Ex Kirkcaldy MP left 'disturbed' by email hate campaign

Roger Mullin, ex MP for Kirkcaldy & Cowdenbeath. Pic: George McLuskie
Roger Mullin, ex MP for Kirkcaldy & Cowdenbeath. Pic: George McLuskie

Former Kirkcaldy MP Roger Mullin has told how a troll bombarded his office with threatening emails.

The ex-SNP member for Kirkcaldy and Cowdenbeath said he and his staff lived in fear during the hate campaign, just six months after the murder of Jo Cox MP by a far-right terrorist.

Mr Mullin (69) who lost his seat in the June 2017 general election, was speaking after Shri Devi Hailes - also known as James Wells - was convicted at Kirkcaldy Sheriff Court.

The charge against Hailes (54) said the emails, which were sent between December 3, 2016, and January 3, 2017, included menacing and threatening remarks and that the conduct of the accused caused Mr Mullin fear and alarm.
Mr Mullin, who was SNP MP for the area before he lost his seat to Labour’s Lesley Laird in last year’s elections, said: “It felt very threatening.”

He was told he would “pay for your ignorance” in one of numerous disturbing emails.

He added: “It was disturbing for me and my staff. He said he knew where we were, our movements and that we had nowhere to hide.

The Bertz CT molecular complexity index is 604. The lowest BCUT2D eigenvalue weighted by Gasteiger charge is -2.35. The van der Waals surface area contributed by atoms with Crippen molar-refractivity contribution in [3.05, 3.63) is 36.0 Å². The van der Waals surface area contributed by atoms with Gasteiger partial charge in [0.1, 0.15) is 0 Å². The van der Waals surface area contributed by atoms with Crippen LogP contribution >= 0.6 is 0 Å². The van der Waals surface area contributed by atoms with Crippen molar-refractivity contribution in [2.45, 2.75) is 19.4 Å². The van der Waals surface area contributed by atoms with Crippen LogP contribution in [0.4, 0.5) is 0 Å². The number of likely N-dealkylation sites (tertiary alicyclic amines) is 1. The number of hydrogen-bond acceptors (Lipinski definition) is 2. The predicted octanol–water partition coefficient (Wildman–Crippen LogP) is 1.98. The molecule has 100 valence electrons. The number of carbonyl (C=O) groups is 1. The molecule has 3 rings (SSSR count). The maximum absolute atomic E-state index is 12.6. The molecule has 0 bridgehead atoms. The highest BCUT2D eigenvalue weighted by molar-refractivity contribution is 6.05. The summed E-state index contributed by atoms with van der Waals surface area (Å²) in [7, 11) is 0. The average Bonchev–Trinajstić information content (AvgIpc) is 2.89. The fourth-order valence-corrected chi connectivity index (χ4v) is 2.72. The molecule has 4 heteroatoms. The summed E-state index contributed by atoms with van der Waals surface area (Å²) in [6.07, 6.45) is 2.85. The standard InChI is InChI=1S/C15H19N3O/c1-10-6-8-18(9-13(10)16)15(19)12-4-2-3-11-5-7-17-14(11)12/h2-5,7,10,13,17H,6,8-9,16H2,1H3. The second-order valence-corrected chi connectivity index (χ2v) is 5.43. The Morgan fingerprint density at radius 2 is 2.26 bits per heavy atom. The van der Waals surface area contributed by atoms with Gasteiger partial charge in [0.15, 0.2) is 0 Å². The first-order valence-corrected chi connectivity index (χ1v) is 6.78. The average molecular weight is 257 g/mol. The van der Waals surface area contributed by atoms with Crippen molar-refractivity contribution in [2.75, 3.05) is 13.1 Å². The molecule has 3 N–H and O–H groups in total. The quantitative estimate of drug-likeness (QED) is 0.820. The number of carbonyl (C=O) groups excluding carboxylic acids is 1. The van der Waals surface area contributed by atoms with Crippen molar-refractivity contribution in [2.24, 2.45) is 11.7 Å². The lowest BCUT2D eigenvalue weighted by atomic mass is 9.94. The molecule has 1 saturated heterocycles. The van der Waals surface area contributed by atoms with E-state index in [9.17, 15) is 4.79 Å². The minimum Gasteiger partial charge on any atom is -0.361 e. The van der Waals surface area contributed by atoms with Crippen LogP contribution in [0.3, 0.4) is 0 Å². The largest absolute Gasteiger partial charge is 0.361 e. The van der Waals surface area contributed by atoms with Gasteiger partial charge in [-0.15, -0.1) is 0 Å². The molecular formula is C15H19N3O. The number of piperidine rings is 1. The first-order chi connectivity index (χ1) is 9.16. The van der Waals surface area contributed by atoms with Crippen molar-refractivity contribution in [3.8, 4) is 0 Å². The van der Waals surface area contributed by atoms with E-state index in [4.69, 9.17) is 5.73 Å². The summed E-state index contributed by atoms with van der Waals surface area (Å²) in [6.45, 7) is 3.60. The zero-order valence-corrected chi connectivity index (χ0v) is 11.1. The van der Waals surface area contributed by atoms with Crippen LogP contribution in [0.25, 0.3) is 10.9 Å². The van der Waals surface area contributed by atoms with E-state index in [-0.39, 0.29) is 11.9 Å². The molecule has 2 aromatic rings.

“He claimed to have a military background and the threats were escalating.”

Mr Mullin said he was reluctant to report the incident, but took the advice from House of Commons officials to notify the police, who he praised along with prosecutors for their handling of the case.

Hailes was convicted at Kirkcaldy Sheriff Court on January 30 and will return for sentencing on March 14.

“I am not a medical expert but this person seemed mentally disturbed and I was reluctant to get the authorities involved,” said Mr Mullin.

“Society has a duty of care to those with mental health problems, but I also have a duty of care to my staff.

“I have no desire for revenge or punishment and I hope he gets the support he needs.”

The events happened six months after the murder of Jo Cox MP, who was shot and stabbed in her constituency by a far-right terrorist in June 2016.

Mr Mullin said MPs are vulnerable by the nature of their job, but insisted they must remain accessible to the public.

“It’s difficult to know where to draw the line,” he said.

“I’ve always been of the firm belief that MPs should be as open and available to the public as possible, but in doing we are putting them and their staff at risk.

“That’s unfortunately the way society has gone right now.”